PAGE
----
Originally posted on undark.org
Written by Richard Heinberg
In his article, “The Earth’s Carrying Capacity for Human Life is Not Fixed,” Ted Nordhaus, co-founder of the Breakthrough Institute, a California-based energy and environment think tank, seeks to enlist readers in his optimistic vision of the future. It’s a future in which there are many more people on the planet and each enjoys a high standard of living, while environmental impacts are reduced. It’s a cheery vision.
If only it were plausible.
Nordhaus’s argument hinges on dismissing the longstanding biological concept of “carrying capacity” — the number of organisms an environment can support without becoming degraded. “Applied to ecology, the concept [of carrying capacity] is problematic,” Nordhaus writes, arguing in a nutshell that the planet’s ability to support human civilization can be, one presumes, infinitely tweaked through a combination of social and physical engineering.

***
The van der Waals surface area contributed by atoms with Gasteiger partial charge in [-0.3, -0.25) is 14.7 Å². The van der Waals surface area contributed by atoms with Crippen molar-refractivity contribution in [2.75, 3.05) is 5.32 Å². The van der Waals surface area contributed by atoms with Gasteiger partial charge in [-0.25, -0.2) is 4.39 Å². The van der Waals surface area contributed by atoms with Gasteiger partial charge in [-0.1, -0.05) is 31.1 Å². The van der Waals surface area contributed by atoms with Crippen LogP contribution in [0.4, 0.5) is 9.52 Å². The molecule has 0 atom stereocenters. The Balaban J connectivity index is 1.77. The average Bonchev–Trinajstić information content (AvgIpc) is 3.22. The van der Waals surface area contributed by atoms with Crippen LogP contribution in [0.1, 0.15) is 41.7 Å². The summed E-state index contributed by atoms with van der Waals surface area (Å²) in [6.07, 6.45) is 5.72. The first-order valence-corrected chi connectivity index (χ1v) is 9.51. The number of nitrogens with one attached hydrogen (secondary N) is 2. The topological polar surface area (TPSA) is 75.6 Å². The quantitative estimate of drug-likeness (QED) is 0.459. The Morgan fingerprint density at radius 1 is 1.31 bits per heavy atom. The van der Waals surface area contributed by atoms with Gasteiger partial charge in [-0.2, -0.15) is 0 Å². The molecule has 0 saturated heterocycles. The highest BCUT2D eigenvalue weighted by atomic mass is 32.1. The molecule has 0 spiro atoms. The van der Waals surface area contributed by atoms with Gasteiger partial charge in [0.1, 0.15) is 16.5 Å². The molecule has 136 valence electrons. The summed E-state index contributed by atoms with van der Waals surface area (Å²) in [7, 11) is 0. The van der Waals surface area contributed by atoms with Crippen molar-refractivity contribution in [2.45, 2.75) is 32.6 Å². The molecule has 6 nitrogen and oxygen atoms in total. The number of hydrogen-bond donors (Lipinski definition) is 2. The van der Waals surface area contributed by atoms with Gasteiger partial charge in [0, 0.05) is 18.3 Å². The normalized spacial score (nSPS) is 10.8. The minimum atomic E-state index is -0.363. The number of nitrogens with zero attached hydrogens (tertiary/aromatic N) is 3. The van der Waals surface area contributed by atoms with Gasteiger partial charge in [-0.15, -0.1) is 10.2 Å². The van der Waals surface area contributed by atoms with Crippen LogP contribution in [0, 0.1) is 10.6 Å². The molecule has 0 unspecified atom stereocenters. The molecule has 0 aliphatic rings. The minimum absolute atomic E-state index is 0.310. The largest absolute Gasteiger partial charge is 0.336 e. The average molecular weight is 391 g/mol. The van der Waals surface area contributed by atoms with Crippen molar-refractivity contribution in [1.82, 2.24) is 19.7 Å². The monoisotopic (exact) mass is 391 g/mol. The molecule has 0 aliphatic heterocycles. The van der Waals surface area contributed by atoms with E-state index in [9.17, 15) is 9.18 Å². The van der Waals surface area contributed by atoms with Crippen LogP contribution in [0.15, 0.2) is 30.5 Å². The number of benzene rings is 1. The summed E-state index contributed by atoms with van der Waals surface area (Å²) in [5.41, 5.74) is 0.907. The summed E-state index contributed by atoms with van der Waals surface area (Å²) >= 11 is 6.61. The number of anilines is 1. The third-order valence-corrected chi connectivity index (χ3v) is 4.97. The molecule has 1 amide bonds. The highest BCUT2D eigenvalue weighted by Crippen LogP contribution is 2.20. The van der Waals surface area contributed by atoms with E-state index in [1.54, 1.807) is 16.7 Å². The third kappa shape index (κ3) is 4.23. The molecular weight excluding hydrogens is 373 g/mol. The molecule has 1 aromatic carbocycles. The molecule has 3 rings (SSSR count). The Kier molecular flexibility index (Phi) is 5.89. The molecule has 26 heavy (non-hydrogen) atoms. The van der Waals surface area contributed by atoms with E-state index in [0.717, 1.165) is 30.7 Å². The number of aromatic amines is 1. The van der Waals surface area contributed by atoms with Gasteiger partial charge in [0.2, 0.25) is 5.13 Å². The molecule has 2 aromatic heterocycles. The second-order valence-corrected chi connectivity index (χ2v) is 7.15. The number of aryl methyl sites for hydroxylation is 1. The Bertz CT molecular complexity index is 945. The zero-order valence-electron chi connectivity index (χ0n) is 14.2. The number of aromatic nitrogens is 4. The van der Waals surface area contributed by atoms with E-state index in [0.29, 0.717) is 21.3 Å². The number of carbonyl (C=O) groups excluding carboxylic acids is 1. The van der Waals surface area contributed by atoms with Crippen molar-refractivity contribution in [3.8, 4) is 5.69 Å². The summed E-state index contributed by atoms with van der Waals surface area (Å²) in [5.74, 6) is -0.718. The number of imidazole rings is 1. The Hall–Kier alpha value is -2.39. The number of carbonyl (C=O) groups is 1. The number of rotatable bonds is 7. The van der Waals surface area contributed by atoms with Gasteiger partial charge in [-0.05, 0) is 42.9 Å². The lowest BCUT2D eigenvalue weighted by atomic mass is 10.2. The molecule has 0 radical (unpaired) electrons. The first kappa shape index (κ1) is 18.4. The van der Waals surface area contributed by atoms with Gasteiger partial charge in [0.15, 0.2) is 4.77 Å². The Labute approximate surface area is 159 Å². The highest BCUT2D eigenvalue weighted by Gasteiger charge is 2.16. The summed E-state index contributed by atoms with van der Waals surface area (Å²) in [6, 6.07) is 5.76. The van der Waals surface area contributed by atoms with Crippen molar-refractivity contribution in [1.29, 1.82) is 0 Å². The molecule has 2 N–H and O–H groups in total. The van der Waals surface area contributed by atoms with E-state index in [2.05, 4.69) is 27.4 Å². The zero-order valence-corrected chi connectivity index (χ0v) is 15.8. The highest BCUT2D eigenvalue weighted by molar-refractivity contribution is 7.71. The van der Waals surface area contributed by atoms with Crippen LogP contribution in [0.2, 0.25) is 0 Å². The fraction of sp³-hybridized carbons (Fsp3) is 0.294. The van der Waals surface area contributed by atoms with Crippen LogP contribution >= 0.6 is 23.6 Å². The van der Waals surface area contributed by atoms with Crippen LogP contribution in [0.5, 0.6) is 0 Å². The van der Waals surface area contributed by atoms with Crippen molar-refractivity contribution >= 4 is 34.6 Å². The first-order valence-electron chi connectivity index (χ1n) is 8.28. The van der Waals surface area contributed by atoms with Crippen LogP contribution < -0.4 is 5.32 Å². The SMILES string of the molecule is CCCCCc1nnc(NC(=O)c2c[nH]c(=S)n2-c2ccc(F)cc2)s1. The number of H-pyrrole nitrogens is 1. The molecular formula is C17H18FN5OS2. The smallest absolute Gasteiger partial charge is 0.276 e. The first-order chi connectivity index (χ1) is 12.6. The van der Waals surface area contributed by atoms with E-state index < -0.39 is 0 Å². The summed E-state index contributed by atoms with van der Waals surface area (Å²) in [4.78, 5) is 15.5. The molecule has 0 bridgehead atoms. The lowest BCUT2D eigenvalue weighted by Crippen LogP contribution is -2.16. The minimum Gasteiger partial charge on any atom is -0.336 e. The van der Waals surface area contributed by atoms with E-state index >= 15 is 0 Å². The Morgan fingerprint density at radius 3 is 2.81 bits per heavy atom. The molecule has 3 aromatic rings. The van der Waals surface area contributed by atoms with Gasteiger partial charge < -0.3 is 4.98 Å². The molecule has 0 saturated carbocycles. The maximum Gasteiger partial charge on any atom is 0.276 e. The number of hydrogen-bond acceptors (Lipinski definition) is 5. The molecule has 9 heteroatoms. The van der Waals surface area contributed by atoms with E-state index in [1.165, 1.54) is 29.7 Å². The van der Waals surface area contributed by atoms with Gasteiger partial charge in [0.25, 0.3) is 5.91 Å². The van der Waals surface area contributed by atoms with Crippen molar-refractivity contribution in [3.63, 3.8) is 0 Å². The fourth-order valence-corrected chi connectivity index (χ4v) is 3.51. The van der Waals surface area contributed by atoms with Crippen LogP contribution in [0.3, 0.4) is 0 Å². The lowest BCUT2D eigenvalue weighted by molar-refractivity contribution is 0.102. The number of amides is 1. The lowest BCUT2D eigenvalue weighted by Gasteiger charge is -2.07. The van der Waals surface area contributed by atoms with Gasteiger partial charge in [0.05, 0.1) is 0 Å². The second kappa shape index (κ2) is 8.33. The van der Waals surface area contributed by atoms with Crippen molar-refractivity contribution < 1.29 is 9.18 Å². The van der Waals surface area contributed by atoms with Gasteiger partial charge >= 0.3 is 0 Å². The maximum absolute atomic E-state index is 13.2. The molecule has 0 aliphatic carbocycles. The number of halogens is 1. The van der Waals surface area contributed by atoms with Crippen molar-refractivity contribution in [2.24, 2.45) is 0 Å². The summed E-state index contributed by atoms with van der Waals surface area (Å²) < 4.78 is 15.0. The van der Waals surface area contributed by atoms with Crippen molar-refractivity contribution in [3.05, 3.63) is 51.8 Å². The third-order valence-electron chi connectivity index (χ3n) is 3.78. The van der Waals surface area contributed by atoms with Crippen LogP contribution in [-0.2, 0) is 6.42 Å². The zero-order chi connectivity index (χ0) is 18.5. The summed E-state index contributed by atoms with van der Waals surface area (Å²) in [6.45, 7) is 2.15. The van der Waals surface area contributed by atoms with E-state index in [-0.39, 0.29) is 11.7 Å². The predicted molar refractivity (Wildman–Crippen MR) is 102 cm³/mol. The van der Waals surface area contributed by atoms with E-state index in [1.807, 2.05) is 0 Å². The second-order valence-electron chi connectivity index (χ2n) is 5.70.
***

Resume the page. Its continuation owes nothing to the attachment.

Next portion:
Few actual ecologists, however, would agree. Indeed, the concept of carrying capacity is useful in instance after instance — including modeling the population dynamics of nonhuman species, and in gauging the health of virtually any ecosystem, be it ocean, river, prairie, desert, or forest. While exact population numbers are sometimes difficult to predict on the basis of the carrying capacity concept, it is nevertheless clear that, wherever habitat is degraded, creatures suffer and their numbers decline.